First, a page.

A while back I was so keen to jump on my bike and go for a ride that I got two kilometres up the road before I realised I had forgotten to put my helmet on.
For a moment I kept pedalling. Like a carefree Fignon I let the breeze play with my greying hair, relishing the freedom. This was how it was when I was a kid, before Australia brought in compulsory helmet laws. Nostalgia washed over me.
But then graphic images of Fabio Casartelli pushed the nostalgia aside. The Motorola rider crashed heavily on a Tour de France descent back in 1995. The footage of him lying unmoving on the road, with blood from his catastrophic head trauma streaming down the hill, is truly sickening.
Those who advocate against compulsory helmet laws should be made to watch it.
Not surprisingly, I returned home for my ‘lid’.
The Casartelli incident was one of the catalysts that led to the introduction of the UCI’s helmet laws in pro-racing.
Yet at the time there was a belief, latter proved to be misleading, that a helmet wouldn’t have offered any protection to Casartelli. Because he was found bleeding from the nose, ears and mouth, it was thought he had crashed face first into the concrete blocks that lined the edge of the road leading Tour doctor Gerard Porte to claim that the “question of protection was academic since the fatal blow was to an area of Casartelli’s head that would not have been covered by a helmet.” (London Sunday Times, A hard truth behind a waste of life, 23/07/1995)
But the French doctor who examined Casartelli’s body for the coroner disagreed.
“There was a small but violent impact to the top of the Skull a few centimetres to the left of the central axis. Contrary to several reports, there were no facial injuries. The impact caused several fractures within the cranium, causing blood to emerge from the nose, ears and mouth. (If a hard helmet had been worn) some injuries could have been avoided.” (London Sunday Times, A hard truth behind a waste of life, 23/07/1995)
We will never know for sure if a helmet would have saved Casartelli such was the force of the blow that killed him, but wearing one certainly wouldn’t have caused any further harm.
Statistics and studies from around the world indicate the same.
The Insurance Institute for Highway Safety in the USA states the following:
“In a majority of bicyclist deaths, the most serious injuries are to the head, highlighting the importance of wearing a bicycle helmet. Helmet use has been estimated to reduce the odds of head injury by 50 percent, and the odds of head, face or neck injury by 33 percent.”
Their information mirrors statistics published by the American Journal of Surgery in 2016.
“Helmeted bicycle riders had 51 percent reduced odds of severe traumatic brain injury and 44 percent reduced odds of mortality. Helmet use also reduced the odds of facial fractures by 31 percent. Conclusion: Bicycle helmet use provides protection against severe traumatic brain injury, reduces facial fractures and saves lives even after sustaining an intercranial haemorrhage.” (Bicycle helmets work when it matters most)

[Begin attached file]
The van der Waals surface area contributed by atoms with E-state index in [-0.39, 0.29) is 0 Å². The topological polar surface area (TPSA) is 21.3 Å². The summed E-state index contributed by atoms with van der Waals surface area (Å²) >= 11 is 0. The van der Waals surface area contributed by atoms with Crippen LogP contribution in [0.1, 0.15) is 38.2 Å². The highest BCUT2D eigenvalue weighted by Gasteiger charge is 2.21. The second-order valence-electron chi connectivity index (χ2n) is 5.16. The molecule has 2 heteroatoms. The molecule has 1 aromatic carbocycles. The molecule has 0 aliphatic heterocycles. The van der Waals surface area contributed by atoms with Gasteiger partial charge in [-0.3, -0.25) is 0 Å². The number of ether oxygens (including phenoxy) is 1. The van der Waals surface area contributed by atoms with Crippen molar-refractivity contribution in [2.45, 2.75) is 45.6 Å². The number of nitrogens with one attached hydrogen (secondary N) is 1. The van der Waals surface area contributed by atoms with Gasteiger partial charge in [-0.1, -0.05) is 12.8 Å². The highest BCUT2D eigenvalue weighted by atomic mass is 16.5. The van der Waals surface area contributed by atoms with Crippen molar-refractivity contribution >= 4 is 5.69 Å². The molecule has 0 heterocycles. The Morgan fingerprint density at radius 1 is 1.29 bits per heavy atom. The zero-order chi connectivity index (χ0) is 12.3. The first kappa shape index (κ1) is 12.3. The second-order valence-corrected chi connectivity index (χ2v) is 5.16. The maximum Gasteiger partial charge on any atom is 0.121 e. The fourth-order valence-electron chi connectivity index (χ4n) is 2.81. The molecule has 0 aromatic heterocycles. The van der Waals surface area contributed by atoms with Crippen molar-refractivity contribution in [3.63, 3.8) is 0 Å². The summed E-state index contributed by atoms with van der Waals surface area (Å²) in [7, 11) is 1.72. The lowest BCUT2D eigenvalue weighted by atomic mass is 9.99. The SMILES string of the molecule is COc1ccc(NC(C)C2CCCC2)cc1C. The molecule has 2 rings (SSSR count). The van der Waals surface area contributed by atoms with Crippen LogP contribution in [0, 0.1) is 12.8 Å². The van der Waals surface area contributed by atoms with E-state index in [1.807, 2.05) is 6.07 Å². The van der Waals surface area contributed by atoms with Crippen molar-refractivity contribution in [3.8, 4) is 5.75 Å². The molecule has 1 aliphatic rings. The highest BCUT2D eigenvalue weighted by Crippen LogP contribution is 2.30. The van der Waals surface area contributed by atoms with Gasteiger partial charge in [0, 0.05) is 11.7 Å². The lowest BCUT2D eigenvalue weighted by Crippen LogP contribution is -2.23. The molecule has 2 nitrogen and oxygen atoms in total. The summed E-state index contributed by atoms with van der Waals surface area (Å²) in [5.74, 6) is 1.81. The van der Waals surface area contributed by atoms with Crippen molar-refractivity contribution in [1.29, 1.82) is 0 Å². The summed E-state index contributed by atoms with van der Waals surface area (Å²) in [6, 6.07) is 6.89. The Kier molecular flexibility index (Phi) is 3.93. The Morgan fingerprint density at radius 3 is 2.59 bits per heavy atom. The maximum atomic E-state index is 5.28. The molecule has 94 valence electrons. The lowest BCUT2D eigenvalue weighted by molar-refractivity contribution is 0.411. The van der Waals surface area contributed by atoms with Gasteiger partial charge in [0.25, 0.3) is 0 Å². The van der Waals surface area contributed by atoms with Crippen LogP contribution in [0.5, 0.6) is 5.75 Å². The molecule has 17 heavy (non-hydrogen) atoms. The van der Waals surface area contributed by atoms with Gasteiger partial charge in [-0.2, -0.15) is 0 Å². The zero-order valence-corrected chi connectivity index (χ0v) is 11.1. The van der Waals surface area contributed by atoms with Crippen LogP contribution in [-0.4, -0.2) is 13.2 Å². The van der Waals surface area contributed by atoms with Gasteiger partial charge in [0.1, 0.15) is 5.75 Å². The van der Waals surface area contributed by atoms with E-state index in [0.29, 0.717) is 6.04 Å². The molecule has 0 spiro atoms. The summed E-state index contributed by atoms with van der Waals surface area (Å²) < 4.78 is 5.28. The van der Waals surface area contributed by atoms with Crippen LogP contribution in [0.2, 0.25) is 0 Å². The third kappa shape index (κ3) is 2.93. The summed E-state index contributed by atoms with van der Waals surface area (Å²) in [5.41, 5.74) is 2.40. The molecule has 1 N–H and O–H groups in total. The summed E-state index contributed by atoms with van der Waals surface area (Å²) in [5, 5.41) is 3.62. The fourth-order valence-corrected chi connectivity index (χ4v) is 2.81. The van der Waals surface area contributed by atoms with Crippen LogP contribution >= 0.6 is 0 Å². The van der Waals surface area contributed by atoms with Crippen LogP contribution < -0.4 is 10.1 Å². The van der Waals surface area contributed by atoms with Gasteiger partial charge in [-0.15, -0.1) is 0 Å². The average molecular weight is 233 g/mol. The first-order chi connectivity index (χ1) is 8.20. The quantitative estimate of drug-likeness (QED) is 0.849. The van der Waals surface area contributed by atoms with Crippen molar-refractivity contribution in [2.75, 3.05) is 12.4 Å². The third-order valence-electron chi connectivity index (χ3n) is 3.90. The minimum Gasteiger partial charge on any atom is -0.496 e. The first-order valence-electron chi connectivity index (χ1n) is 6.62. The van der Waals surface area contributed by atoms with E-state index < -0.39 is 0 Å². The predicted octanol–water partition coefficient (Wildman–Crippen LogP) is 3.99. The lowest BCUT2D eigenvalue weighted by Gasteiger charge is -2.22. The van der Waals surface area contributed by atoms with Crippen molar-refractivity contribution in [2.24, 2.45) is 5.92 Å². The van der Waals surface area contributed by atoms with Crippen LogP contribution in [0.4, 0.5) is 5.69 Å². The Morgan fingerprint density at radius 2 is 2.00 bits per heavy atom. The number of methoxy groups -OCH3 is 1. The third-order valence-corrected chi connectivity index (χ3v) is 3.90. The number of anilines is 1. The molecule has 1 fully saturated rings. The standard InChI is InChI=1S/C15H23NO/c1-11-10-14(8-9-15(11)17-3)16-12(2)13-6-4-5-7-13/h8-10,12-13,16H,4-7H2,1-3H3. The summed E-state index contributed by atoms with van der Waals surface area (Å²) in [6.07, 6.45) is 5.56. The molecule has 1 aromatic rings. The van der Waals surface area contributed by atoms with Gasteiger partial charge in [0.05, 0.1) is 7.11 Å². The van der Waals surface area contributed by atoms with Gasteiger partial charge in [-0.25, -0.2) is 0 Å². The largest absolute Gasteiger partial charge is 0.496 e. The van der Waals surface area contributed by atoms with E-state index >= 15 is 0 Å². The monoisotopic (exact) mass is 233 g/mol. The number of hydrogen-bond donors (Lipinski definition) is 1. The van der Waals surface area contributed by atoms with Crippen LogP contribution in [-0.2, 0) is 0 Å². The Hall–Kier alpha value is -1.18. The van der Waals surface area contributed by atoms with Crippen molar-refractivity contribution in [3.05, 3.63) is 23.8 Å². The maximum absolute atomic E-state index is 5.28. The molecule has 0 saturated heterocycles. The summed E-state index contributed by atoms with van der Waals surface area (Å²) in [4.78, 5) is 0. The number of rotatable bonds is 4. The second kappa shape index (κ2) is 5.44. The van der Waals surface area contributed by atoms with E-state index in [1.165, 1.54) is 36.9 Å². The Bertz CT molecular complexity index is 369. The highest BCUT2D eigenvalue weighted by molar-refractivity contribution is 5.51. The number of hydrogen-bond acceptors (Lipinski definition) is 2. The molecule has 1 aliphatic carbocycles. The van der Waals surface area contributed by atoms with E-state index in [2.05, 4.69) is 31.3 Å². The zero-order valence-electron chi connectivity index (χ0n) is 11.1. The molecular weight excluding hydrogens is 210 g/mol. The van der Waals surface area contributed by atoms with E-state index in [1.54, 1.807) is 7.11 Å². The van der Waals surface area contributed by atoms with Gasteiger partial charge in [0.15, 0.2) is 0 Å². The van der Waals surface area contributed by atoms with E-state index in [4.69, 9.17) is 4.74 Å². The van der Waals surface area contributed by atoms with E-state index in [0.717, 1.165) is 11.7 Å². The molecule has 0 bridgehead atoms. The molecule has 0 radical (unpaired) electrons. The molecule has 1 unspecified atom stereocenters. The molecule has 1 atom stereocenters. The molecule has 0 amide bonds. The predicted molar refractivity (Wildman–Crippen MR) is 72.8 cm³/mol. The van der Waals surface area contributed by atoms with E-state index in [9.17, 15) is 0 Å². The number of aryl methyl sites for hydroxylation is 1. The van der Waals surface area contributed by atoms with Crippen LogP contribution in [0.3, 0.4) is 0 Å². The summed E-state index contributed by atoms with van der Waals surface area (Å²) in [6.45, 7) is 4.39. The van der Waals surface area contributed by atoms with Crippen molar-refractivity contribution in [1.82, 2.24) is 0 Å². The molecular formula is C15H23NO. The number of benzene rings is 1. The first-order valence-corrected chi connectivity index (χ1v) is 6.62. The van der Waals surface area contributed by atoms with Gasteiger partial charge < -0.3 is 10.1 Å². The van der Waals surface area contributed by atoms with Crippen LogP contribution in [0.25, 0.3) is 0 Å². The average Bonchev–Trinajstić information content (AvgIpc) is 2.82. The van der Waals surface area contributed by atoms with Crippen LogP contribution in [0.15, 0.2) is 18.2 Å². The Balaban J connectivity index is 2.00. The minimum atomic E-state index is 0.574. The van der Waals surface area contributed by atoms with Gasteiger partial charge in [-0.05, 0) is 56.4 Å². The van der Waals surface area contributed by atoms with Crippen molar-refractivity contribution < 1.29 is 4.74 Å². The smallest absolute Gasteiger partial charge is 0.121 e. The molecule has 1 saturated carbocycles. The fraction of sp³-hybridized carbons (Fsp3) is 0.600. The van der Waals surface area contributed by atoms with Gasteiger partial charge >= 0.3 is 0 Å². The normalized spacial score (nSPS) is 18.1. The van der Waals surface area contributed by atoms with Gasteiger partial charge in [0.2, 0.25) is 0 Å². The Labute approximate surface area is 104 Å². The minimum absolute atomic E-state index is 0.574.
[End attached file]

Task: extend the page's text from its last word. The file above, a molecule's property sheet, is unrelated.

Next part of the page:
A recent report that appeared on NYC.gov, New York City’s official web page, showed that almost three quarters of the fatal crashes involving cyclists in the city involved head injuries. Of those cyclists who died, 97 percent were not wearing a helmet.
A joint submission by the Australasian College of Road Safety, the Australian Injury Prevention Network and the Royal Australasian College of Surgeons states overwhelmingly that bike helmets reduce the risk of serious head injury. (Sydney Morning Herald, 25/10/2015)
So why, given all that, is there still a movement within this country campaigning actively against the use of helmets?
Lets have a look at some of their arguments.
John Trueman, an ANU academic, declares boldly that, “It is well established that motorists give helmeted cyclists less passing room.” (The Guardian, Mandatory bike helmet laws do more harm than good, 12/08/2015).
Really? Where is the evidence for this ‘well established’ fact? It certainly wasn’t expanded upon in the article. Other anti-helmet articles make mention of the ‘inconvenience’ of wearing a helmet – I’d probably call that laziness – while still others lament the fact that wearing a lid results in ‘helmet hair’.
Helmet hair eh? That’s serious stuff.
I didn’t even bother to read the article entitled, ‘Helmet laws killing Australia’s bike share.’ I don’t know about the other cities in Australia, but helmets (or the lack thereof) are the least of Melbourne’s bike share problems. How many oBikes have ended up in lakes and rivers? Or up trees? Or on top of buildings and bus stops? If you can imagine it, then an oBike will have been left there. Melbournians are an inventive lot!
Most articles pull together a loose argument that the inconvenience of wearing a helmet is putting people off cycling, that if there were no helmet laws then more people would be riding. And more people riding means a healthier population. So helmets are the cause of obesity. They are the reason that our hospitals are clogged with unhealthy people.
What a load of crap.
Traumatic brain injury is bad for your health. Not helmets.
What’s your view on bicycle helmets? Are they life-saving or just a nuisance? Give your opinion in the comments section below.
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